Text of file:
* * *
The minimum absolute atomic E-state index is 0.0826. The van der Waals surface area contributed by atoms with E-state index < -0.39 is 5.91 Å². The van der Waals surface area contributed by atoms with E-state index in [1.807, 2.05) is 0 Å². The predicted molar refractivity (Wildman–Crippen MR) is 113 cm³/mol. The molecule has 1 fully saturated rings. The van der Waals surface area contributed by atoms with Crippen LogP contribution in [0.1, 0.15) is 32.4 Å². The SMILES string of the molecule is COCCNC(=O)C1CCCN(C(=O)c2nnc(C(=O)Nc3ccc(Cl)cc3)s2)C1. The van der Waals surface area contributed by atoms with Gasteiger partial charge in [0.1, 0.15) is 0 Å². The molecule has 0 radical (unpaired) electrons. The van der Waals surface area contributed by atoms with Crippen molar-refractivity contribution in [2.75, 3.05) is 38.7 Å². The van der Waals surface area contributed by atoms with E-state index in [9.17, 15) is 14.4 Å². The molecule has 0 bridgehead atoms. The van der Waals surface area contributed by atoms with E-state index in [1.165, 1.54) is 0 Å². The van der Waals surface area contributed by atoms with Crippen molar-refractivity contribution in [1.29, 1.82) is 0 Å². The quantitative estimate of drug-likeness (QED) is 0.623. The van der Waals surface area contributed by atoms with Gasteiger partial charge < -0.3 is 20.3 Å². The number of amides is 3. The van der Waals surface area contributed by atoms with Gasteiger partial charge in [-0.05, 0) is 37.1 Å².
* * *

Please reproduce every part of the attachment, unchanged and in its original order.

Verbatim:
The minimum absolute atomic E-state index is 0.0826. The van der Waals surface area contributed by atoms with E-state index < -0.39 is 5.91 Å². The van der Waals surface area contributed by atoms with E-state index in [1.807, 2.05) is 0 Å². The predicted molar refractivity (Wildman–Crippen MR) is 113 cm³/mol. The molecule has 1 fully saturated rings. The van der Waals surface area contributed by atoms with Crippen LogP contribution in [0.1, 0.15) is 32.4 Å². The SMILES string of the molecule is COCCNC(=O)C1CCCN(C(=O)c2nnc(C(=O)Nc3ccc(Cl)cc3)s2)C1. The van der Waals surface area contributed by atoms with Gasteiger partial charge in [0.1, 0.15) is 0 Å². The molecule has 0 radical (unpaired) electrons. The van der Waals surface area contributed by atoms with Crippen molar-refractivity contribution in [2.75, 3.05) is 38.7 Å². The van der Waals surface area contributed by atoms with E-state index in [9.17, 15) is 14.4 Å². The molecule has 0 bridgehead atoms. The van der Waals surface area contributed by atoms with E-state index in [1.165, 1.54) is 0 Å². The van der Waals surface area contributed by atoms with Crippen molar-refractivity contribution in [1.29, 1.82) is 0 Å². The quantitative estimate of drug-likeness (QED) is 0.623. The van der Waals surface area contributed by atoms with Gasteiger partial charge < -0.3 is 20.3 Å². The number of amides is 3. The van der Waals surface area contributed by atoms with Gasteiger partial charge in [-0.05, 0) is 37.1 Å².